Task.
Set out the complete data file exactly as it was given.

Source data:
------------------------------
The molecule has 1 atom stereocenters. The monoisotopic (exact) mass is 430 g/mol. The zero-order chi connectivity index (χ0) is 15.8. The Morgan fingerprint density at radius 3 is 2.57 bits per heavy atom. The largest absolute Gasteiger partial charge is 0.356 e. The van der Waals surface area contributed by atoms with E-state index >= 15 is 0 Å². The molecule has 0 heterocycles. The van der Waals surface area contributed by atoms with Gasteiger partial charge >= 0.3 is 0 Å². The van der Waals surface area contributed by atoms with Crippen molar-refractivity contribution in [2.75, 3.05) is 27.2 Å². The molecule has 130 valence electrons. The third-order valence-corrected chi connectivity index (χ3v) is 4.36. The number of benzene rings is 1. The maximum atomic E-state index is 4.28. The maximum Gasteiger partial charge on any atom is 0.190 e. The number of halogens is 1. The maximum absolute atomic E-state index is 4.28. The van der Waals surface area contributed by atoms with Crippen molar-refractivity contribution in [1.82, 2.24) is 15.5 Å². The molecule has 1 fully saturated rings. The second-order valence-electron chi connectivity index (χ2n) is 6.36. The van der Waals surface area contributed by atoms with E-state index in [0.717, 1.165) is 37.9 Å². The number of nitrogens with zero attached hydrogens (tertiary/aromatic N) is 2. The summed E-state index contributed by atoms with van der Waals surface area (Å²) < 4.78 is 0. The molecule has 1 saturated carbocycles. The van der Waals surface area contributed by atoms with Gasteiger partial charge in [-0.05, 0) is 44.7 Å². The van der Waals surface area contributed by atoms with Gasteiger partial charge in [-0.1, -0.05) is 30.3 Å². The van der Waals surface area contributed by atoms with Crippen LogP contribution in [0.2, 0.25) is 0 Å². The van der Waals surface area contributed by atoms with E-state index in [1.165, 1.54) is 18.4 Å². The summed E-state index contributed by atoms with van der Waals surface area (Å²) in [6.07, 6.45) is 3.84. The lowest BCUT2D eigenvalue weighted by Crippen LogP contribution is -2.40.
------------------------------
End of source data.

The molecule has 1 atom stereocenters. The monoisotopic (exact) mass is 430 g/mol. The zero-order chi connectivity index (χ0) is 15.8. The Morgan fingerprint density at radius 3 is 2.57 bits per heavy atom. The largest absolute Gasteiger partial charge is 0.356 e. The van der Waals surface area contributed by atoms with E-state index >= 15 is 0 Å². The molecule has 0 heterocycles. The van der Waals surface area contributed by atoms with Gasteiger partial charge >= 0.3 is 0 Å². The van der Waals surface area contributed by atoms with Crippen molar-refractivity contribution in [2.75, 3.05) is 27.2 Å². The molecule has 130 valence electrons. The third-order valence-corrected chi connectivity index (χ3v) is 4.36. The number of benzene rings is 1. The maximum atomic E-state index is 4.28. The maximum Gasteiger partial charge on any atom is 0.190 e. The number of halogens is 1. The maximum absolute atomic E-state index is 4.28. The van der Waals surface area contributed by atoms with Crippen molar-refractivity contribution in [1.82, 2.24) is 15.5 Å². The molecule has 1 fully saturated rings. The second-order valence-electron chi connectivity index (χ2n) is 6.36. The van der Waals surface area contributed by atoms with E-state index in [0.717, 1.165) is 37.9 Å². The number of nitrogens with zero attached hydrogens (tertiary/aromatic N) is 2. The summed E-state index contributed by atoms with van der Waals surface area (Å²) < 4.78 is 0. The molecule has 1 saturated carbocycles. The van der Waals surface area contributed by atoms with Gasteiger partial charge in [-0.05, 0) is 44.7 Å². The van der Waals surface area contributed by atoms with Gasteiger partial charge in [-0.1, -0.05) is 30.3 Å². The van der Waals surface area contributed by atoms with Crippen LogP contribution in [0.2, 0.25) is 0 Å². The van der Waals surface area contributed by atoms with E-state index in [1.165, 1.54) is 18.4 Å². The summed E-state index contributed by atoms with van der Waals surface area (Å²) in [6.07, 6.45) is 3.84. The lowest BCUT2D eigenvalue weighted by Crippen LogP contribution is -2.40.